Individual Education In A Prepared Environment
The Prepared Environment is a term which describes more than the classroom. It includes physical surroundings in scale to the young child, tools for the childs learning, a guide who facilitates and observes the childs progress, and a community of peers. Curriculum includes: Practical Life, Sensory Awareness, Language, Mathematics, Science, Music, Movement, and Outdoor Ed. with Gardening. Our spacious classrooms and grounds offer room to move and grow. Learning and Development occur at a personal pace and yet in recognizable stages. The teachers observe, guide, and interact with the students with respect and care.
Each child learns in unique ways and with a personal style, so our educational environment is flexible and offers opportunities for independent discovery. The child interacts with the environment to explore, discover, and learn with free choice and personal responsibility. The limits of freedom are respect and responsibility towards oneself, others, and the environment.
Montessori Vs Conventional
Montessori emphasizes learning through all five senses, not just through listening, watching, or reading. Children in Montessori classes learn at their own, individual pace and according to their own choice of activities from hundreds of possibilities. Learning is an exciting process of discovery, leading to concentration, motivation, self-discipline, and a love of learning. Montessori classes place children in three-year age groups (3-6, 6-9, 9-12, and so on), forming communities in which the older children spontaneously share their knowledge with the younger ones. Montessori represents an entirely different approach to education.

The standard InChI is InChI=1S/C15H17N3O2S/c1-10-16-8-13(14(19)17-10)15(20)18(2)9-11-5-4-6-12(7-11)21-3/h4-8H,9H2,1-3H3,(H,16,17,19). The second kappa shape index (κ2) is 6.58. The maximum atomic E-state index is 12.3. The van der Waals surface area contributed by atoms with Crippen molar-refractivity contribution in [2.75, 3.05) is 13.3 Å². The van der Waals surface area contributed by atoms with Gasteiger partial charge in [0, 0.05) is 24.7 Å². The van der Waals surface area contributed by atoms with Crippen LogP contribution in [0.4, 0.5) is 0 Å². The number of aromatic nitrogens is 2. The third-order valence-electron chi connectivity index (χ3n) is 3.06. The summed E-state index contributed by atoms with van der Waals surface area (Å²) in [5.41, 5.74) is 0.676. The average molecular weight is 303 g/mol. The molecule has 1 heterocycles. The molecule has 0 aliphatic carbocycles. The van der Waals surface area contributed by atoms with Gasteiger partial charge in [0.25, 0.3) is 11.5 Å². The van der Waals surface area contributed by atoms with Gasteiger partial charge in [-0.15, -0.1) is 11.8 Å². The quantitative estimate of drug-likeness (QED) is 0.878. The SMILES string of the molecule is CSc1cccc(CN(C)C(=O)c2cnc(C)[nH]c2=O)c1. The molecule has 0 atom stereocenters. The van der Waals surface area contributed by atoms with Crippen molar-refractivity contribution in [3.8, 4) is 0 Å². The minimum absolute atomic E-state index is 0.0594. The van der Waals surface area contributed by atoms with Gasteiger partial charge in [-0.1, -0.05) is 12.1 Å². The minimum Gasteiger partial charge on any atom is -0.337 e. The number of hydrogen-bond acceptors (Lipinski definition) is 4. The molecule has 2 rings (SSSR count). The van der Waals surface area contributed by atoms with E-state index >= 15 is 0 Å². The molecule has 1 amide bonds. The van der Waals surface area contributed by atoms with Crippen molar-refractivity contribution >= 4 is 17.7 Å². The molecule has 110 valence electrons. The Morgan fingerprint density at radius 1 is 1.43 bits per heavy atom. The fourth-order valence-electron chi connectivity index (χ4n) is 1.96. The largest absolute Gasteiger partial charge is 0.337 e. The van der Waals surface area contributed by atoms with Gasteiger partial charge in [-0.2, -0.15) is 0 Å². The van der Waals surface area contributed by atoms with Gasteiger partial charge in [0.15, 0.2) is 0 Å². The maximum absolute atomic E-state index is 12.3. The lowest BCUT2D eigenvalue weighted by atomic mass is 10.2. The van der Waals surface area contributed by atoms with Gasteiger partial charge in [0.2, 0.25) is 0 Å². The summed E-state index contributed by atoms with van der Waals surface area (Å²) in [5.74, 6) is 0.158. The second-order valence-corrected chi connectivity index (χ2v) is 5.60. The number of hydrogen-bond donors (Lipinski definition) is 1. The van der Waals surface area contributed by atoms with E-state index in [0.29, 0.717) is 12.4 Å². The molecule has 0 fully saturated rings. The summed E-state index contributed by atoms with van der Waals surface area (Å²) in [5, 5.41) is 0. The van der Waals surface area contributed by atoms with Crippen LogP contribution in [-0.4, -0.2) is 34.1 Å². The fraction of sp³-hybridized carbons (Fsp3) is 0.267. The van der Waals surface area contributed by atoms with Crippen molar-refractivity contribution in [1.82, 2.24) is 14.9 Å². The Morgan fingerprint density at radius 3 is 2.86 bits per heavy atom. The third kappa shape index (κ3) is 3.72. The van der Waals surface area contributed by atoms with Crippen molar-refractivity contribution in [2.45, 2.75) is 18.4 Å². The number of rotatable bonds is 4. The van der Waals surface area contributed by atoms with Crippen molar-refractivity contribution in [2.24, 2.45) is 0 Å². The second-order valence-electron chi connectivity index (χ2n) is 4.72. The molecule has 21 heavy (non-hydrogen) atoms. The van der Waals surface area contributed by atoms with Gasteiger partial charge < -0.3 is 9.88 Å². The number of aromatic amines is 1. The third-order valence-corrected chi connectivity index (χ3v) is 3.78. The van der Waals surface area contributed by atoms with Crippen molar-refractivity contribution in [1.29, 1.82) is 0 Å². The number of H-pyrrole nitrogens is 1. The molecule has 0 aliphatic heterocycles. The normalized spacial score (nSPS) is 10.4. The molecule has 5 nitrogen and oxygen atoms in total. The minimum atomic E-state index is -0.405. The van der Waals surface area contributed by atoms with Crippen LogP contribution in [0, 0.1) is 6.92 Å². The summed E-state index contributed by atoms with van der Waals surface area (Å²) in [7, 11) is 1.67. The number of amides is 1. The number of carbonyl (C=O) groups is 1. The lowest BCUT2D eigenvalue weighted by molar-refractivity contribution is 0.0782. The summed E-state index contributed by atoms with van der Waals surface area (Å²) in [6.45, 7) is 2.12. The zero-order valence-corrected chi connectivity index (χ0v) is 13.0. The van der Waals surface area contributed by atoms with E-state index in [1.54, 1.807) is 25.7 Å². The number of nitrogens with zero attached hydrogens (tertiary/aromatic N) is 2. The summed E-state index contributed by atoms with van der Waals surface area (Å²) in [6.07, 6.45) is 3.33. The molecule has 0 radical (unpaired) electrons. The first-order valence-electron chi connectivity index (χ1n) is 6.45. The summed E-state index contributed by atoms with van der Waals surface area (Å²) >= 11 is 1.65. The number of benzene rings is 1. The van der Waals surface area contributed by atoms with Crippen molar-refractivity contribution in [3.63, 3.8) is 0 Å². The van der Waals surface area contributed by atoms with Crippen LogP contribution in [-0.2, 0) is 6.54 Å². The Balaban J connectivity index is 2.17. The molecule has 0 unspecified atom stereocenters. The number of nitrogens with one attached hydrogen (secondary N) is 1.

- Montessori children are unusually adaptable. They have learned to work independently and in groups. Since they’ve been encouraged to make decisions from an early age, these children are problem-solvers who can make appropriate choices and manage their time well.
- They have been encouraged to exchange ideas and discuss their work freely with others. Their good communication skills ease the way in new settings.
- Research has shown that the best predictor of future success is a positive sense of self-esteem. Montessori programs, based on self-directed, non-competitive activities, help children develop strong self-images and the confidence to face challenges and change with optimism.
- Teacher has unobtrusive role in classroom activity; child is an active participant in learning.
- Environment and method encourage internal self-discipline.
- Instruction, both individual and group, adapts to each student’s learning style.
- Mixed age grouping.
- Children are encouraged to teach, collaborate, and help each other.
- Children choose own work from interests and abilities.
- Child works as long as he/she wishes on chosen project.
- Child sets own learning pace to internalize information.
- Multi-sensory materials for physical exploration.
- Organized program for parents to understand the Montessori philosophy and participate in the learning process.
- Teacher has dominant active role in classroom activity; child is a passive participant in learning.
- Teacher acts as primary enforcer of external discipline.
- Instruction, both individual and group, conforms to the adult’s teaching style.
- Same age grouping.
- Most teaching is done by the teacher and collaboration is discouraged.
- Curriculum is structured for the child with no regard to the child’s interests.
- Child is generally given specific time for work.
- Instruction pace is usually set by group norm or teacher.
- Fewer materials for sensory development and concrete manipulation.
- Voluntary parent involvement, often only as fundraisers, not participants in understanding the learning process.